**Graphics***grfguide.ps*: macros for including postscript images, color and much more. This file is created by running LaTeX on*grfguide.tex*and dvips grfguide.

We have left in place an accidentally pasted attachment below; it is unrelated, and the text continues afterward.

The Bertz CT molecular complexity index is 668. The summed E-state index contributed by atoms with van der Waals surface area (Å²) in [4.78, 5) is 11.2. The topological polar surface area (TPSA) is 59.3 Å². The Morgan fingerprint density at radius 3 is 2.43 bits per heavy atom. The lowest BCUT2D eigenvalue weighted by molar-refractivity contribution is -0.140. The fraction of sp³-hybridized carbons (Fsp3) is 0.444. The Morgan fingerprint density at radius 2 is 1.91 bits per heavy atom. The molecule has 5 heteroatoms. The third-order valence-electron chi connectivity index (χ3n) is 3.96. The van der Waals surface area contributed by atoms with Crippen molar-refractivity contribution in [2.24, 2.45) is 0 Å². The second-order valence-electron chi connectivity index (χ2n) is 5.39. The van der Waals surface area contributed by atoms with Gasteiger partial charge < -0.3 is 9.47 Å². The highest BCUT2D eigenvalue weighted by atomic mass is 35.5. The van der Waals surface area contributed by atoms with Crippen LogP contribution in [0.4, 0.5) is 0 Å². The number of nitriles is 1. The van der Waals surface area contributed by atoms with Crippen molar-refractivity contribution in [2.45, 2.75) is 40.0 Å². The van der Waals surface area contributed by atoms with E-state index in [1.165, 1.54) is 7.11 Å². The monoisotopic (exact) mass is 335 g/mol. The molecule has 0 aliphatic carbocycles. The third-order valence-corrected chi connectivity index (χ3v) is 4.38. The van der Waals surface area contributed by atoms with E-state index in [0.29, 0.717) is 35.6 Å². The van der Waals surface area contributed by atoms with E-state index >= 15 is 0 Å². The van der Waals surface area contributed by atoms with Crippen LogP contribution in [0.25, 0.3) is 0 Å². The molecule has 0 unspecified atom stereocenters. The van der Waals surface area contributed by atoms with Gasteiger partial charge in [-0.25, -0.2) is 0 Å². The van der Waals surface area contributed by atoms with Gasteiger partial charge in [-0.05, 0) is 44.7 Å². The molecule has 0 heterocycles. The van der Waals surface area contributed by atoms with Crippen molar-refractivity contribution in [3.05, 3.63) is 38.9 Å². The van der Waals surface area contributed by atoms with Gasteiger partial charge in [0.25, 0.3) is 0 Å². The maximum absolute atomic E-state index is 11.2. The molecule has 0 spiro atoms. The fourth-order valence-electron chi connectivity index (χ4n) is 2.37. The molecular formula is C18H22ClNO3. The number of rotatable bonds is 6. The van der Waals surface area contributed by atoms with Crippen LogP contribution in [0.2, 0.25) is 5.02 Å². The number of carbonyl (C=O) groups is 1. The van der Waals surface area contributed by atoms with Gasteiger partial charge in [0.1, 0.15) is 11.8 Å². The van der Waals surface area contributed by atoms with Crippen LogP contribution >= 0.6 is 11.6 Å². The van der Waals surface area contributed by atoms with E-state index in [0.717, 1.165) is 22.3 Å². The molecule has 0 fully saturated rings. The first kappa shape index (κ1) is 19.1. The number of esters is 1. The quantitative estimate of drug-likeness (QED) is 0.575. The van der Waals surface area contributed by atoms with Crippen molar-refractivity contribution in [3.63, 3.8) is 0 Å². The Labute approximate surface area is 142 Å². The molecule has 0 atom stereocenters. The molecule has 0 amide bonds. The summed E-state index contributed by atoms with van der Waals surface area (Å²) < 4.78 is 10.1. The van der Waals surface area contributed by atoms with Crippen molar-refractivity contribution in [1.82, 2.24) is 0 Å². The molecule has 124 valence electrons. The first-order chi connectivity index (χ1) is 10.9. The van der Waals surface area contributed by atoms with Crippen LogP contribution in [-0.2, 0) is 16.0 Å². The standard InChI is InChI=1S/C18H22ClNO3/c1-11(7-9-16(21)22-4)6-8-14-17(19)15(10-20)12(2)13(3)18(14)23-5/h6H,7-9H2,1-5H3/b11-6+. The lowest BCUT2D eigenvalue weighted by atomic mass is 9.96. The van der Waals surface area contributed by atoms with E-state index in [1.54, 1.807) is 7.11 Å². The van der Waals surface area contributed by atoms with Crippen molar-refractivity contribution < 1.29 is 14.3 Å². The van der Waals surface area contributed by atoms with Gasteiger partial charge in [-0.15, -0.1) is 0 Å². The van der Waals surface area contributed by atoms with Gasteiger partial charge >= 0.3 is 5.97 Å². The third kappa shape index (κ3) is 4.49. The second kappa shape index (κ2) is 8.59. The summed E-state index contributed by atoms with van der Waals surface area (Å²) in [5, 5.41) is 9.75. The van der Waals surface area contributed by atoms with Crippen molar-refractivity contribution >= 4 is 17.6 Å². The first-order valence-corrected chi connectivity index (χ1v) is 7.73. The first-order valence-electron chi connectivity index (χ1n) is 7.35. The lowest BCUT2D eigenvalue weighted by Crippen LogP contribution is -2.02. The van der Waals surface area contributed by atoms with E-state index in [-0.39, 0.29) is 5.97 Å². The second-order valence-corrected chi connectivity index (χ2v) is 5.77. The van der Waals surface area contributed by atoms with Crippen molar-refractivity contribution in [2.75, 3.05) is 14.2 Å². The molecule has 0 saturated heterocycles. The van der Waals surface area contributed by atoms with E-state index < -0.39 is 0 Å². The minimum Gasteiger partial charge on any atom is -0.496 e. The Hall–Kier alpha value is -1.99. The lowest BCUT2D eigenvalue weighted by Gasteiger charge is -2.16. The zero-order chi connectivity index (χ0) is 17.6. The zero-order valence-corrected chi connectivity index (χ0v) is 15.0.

**Tools***afterpage.ps*: causes the commands specified in its argument to be expanded after the current page is output.*array.ps*: A new implementation of LaTex's tabular and array environment.*dcolumn.ps*: This package defines a system for defining column of entries in an array or tablular which are to be aligned on a ``decimal point''.*delarry.ps*: implicits \left \right pairs.*enumerate.ps*: gives the enumerate environment an optional argrument which determines the style in which the counter is printed.*fileerr.ps*: deal with ``File not found error''.*ftnright.ps*: Footnotes in a multi-column layout.*hhline.ps*: produces a line like \hline, or a double line like\hline\hline except for its interaction with vertical lines.*indentfirst.ps*: makes the first line of all sections ec, be indented by the usual paragraph indentation.*layout.ps*: displays page layout variables.*longtable.ps*: defines the longtable environment, a multi-page version of tabular.*multicol.ps*: improved typesetting in several columns*rawfonts.ps*: provides emulation of LaTex 2.09 documents which used low-level commands such as \tenrm.*showkeys.ps*: displays the internal labels with \ref, \cite etc.*somedefs.ps*: allows package writers to provide options which switch definitions on and off.*tabularx.ps*: a new environment which takes the same argument as tabular, but modifies the width of certain columns, rather than the inter column space, to set a table with the requested total width.*theorem.ps*: an extension of the LaTex theorem environment.*varioref.ps*: similar to \ref but adds an additional page references, like `` on the facing page'' or ``on page 27'' whenever the corresponding \lable is not on the same page.*verbatim.ps*: reimplements the LaTeX verbatim and verbatim* environments.*xr.ps*: implements a system for external references.*xspace.ps*: saves the user from having to type \ or {} after most occurrences of a macro name in text.